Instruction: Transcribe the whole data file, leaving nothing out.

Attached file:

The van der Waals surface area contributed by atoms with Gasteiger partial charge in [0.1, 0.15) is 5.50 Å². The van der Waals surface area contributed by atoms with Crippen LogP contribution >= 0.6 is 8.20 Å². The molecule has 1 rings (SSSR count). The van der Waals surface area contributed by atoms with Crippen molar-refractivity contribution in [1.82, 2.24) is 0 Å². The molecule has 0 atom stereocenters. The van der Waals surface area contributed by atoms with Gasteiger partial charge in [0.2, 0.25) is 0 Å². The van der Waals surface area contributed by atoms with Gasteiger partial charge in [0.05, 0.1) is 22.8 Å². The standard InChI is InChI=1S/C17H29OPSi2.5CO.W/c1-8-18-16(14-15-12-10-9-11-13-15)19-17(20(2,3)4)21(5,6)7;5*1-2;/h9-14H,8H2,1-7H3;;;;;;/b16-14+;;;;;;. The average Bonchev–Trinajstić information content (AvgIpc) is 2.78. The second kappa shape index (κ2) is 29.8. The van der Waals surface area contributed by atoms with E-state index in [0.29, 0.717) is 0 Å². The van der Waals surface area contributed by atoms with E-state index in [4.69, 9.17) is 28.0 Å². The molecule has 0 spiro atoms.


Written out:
The van der Waals surface area contributed by atoms with Gasteiger partial charge in [0.1, 0.15) is 5.50 Å². The van der Waals surface area contributed by atoms with Crippen LogP contribution >= 0.6 is 8.20 Å². The molecule has 1 rings (SSSR count). The van der Waals surface area contributed by atoms with Crippen molar-refractivity contribution in [1.82, 2.24) is 0 Å². The molecule has 0 atom stereocenters. The van der Waals surface area contributed by atoms with Gasteiger partial charge in [0.2, 0.25) is 0 Å². The van der Waals surface area contributed by atoms with Gasteiger partial charge in [0.05, 0.1) is 22.8 Å². The standard InChI is InChI=1S/C17H29OPSi2.5CO.W/c1-8-18-16(14-15-12-10-9-11-13-15)19-17(20(2,3)4)21(5,6)7;5*1-2;/h9-14H,8H2,1-7H3;;;;;;/b16-14+;;;;;;. The average Bonchev–Trinajstić information content (AvgIpc) is 2.78. The second kappa shape index (κ2) is 29.8. The van der Waals surface area contributed by atoms with E-state index in [0.29, 0.717) is 0 Å². The van der Waals surface area contributed by atoms with E-state index in [4.69, 9.17) is 28.0 Å². The molecule has 0 spiro atoms.